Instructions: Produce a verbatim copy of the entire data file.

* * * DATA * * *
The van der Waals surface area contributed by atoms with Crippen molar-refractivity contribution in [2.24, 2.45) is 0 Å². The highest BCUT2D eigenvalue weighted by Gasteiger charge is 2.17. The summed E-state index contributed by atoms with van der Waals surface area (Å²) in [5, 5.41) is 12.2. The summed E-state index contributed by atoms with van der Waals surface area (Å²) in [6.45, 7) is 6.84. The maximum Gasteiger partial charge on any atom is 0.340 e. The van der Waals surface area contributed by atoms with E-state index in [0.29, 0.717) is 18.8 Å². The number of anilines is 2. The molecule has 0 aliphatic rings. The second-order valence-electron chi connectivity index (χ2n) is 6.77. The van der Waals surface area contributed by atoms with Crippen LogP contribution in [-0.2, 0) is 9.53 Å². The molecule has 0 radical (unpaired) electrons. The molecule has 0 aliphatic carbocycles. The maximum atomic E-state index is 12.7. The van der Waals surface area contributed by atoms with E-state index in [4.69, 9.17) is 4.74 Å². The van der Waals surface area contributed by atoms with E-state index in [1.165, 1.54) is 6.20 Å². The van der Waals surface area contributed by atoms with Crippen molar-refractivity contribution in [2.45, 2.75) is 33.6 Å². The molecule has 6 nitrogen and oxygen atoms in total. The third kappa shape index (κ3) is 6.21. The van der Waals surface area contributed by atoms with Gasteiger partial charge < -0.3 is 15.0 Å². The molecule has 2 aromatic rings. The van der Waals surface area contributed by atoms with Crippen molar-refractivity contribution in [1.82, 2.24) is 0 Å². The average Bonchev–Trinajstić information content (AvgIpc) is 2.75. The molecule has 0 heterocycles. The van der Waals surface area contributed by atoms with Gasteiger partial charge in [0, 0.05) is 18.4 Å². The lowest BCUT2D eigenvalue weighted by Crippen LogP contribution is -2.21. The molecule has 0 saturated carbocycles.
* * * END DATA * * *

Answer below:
The van der Waals surface area contributed by atoms with Crippen molar-refractivity contribution in [2.24, 2.45) is 0 Å². The highest BCUT2D eigenvalue weighted by Gasteiger charge is 2.17. The summed E-state index contributed by atoms with van der Waals surface area (Å²) in [5, 5.41) is 12.2. The summed E-state index contributed by atoms with van der Waals surface area (Å²) in [6.45, 7) is 6.84. The maximum Gasteiger partial charge on any atom is 0.340 e. The van der Waals surface area contributed by atoms with E-state index in [0.29, 0.717) is 18.8 Å². The number of anilines is 2. The molecule has 0 aliphatic rings. The second-order valence-electron chi connectivity index (χ2n) is 6.77. The van der Waals surface area contributed by atoms with Crippen LogP contribution in [-0.2, 0) is 9.53 Å². The molecule has 0 radical (unpaired) electrons. The molecule has 0 aliphatic carbocycles. The maximum atomic E-state index is 12.7. The van der Waals surface area contributed by atoms with E-state index in [4.69, 9.17) is 4.74 Å². The van der Waals surface area contributed by atoms with E-state index in [1.165, 1.54) is 6.20 Å². The van der Waals surface area contributed by atoms with Crippen molar-refractivity contribution in [2.45, 2.75) is 33.6 Å². The molecule has 6 nitrogen and oxygen atoms in total. The third kappa shape index (κ3) is 6.21. The van der Waals surface area contributed by atoms with Gasteiger partial charge < -0.3 is 15.0 Å². The molecule has 2 aromatic rings. The van der Waals surface area contributed by atoms with Crippen molar-refractivity contribution in [1.82, 2.24) is 0 Å². The average Bonchev–Trinajstić information content (AvgIpc) is 2.75. The molecule has 0 heterocycles. The van der Waals surface area contributed by atoms with Gasteiger partial charge in [0, 0.05) is 18.4 Å². The lowest BCUT2D eigenvalue weighted by Crippen LogP contribution is -2.21. The molecule has 0 saturated carbocycles.